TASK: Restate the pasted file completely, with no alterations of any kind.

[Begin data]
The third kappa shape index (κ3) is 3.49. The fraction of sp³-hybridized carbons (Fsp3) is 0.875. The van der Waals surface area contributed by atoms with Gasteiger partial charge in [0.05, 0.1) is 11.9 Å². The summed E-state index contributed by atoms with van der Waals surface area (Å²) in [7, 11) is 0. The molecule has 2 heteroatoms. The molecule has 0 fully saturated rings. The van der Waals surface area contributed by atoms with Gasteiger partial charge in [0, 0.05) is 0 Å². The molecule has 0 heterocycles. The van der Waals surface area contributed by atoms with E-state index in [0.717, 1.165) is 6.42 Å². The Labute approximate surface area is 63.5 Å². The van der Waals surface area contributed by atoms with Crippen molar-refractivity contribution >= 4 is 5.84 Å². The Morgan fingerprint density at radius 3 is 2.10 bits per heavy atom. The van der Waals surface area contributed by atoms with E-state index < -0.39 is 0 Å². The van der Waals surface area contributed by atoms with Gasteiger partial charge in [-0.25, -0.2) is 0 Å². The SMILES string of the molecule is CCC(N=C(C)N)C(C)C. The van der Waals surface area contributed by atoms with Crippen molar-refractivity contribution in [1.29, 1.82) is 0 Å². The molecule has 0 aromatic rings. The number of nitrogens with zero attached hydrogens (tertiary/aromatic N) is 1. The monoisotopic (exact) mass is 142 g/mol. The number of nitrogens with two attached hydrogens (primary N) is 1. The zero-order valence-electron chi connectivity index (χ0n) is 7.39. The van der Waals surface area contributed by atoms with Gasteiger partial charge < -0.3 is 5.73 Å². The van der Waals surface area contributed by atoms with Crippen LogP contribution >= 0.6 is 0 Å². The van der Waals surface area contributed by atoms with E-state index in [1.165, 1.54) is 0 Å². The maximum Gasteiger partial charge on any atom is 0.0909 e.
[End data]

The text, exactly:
The third kappa shape index (κ3) is 3.49. The fraction of sp³-hybridized carbons (Fsp3) is 0.875. The van der Waals surface area contributed by atoms with Gasteiger partial charge in [0.05, 0.1) is 11.9 Å². The summed E-state index contributed by atoms with van der Waals surface area (Å²) in [7, 11) is 0. The molecule has 2 heteroatoms. The molecule has 0 fully saturated rings. The van der Waals surface area contributed by atoms with Gasteiger partial charge in [0, 0.05) is 0 Å². The molecule has 0 heterocycles. The van der Waals surface area contributed by atoms with E-state index in [0.717, 1.165) is 6.42 Å². The Labute approximate surface area is 63.5 Å². The van der Waals surface area contributed by atoms with Crippen molar-refractivity contribution >= 4 is 5.84 Å². The Morgan fingerprint density at radius 3 is 2.10 bits per heavy atom. The van der Waals surface area contributed by atoms with E-state index < -0.39 is 0 Å². The van der Waals surface area contributed by atoms with Gasteiger partial charge in [-0.25, -0.2) is 0 Å². The SMILES string of the molecule is CCC(N=C(C)N)C(C)C. The van der Waals surface area contributed by atoms with Crippen molar-refractivity contribution in [1.29, 1.82) is 0 Å². The molecule has 0 aromatic rings. The number of nitrogens with zero attached hydrogens (tertiary/aromatic N) is 1. The monoisotopic (exact) mass is 142 g/mol. The number of nitrogens with two attached hydrogens (primary N) is 1. The zero-order valence-electron chi connectivity index (χ0n) is 7.39. The van der Waals surface area contributed by atoms with Gasteiger partial charge < -0.3 is 5.73 Å². The van der Waals surface area contributed by atoms with Crippen LogP contribution >= 0.6 is 0 Å². The van der Waals surface area contributed by atoms with E-state index in [1.165, 1.54) is 0 Å². The maximum Gasteiger partial charge on any atom is 0.0909 e.